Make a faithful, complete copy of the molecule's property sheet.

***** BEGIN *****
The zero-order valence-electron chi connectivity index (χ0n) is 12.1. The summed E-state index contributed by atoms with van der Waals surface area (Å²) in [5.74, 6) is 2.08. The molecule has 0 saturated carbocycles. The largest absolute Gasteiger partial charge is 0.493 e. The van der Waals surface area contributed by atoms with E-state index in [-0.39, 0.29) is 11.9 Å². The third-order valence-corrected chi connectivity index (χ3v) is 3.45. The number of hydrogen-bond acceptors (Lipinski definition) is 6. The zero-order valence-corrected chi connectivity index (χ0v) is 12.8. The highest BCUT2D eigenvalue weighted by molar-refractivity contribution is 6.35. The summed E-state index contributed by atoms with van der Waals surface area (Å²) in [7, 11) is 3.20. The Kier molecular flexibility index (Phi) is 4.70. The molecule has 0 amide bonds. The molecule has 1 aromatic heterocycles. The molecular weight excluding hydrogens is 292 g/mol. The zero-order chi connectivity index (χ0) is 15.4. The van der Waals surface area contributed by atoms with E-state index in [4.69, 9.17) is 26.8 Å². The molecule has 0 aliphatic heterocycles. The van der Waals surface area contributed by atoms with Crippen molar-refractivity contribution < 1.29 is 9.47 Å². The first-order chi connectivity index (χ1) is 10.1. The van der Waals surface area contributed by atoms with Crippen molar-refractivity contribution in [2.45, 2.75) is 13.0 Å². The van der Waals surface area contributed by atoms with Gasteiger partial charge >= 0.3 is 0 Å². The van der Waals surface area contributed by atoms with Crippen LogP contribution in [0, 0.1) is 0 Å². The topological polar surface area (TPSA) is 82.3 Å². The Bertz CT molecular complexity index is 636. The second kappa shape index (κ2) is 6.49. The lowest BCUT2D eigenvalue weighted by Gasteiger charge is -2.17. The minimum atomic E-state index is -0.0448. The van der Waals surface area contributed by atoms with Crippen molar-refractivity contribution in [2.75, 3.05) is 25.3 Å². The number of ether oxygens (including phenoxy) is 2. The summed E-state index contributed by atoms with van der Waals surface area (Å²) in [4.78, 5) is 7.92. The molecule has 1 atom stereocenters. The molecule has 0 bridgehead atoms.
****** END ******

The zero-order valence-electron chi connectivity index (χ0n) is 12.1. The summed E-state index contributed by atoms with van der Waals surface area (Å²) in [5.74, 6) is 2.08. The molecule has 0 saturated carbocycles. The largest absolute Gasteiger partial charge is 0.493 e. The van der Waals surface area contributed by atoms with E-state index in [-0.39, 0.29) is 11.9 Å². The third-order valence-corrected chi connectivity index (χ3v) is 3.45. The number of hydrogen-bond acceptors (Lipinski definition) is 6. The zero-order valence-corrected chi connectivity index (χ0v) is 12.8. The highest BCUT2D eigenvalue weighted by molar-refractivity contribution is 6.35. The summed E-state index contributed by atoms with van der Waals surface area (Å²) in [7, 11) is 3.20. The Kier molecular flexibility index (Phi) is 4.70. The molecule has 0 amide bonds. The molecule has 1 aromatic heterocycles. The molecular weight excluding hydrogens is 292 g/mol. The zero-order chi connectivity index (χ0) is 15.4. The van der Waals surface area contributed by atoms with E-state index in [4.69, 9.17) is 26.8 Å². The molecule has 0 aliphatic heterocycles. The van der Waals surface area contributed by atoms with Crippen molar-refractivity contribution < 1.29 is 9.47 Å². The first-order chi connectivity index (χ1) is 10.1. The van der Waals surface area contributed by atoms with Crippen molar-refractivity contribution in [2.45, 2.75) is 13.0 Å². The van der Waals surface area contributed by atoms with Gasteiger partial charge >= 0.3 is 0 Å². The van der Waals surface area contributed by atoms with Crippen LogP contribution in [0, 0.1) is 0 Å². The topological polar surface area (TPSA) is 82.3 Å². The Bertz CT molecular complexity index is 636. The second kappa shape index (κ2) is 6.49. The lowest BCUT2D eigenvalue weighted by Gasteiger charge is -2.17. The minimum atomic E-state index is -0.0448. The van der Waals surface area contributed by atoms with Crippen molar-refractivity contribution in [2.75, 3.05) is 25.3 Å². The number of ether oxygens (including phenoxy) is 2. The summed E-state index contributed by atoms with van der Waals surface area (Å²) in [4.78, 5) is 7.92. The molecule has 1 atom stereocenters. The molecule has 0 bridgehead atoms.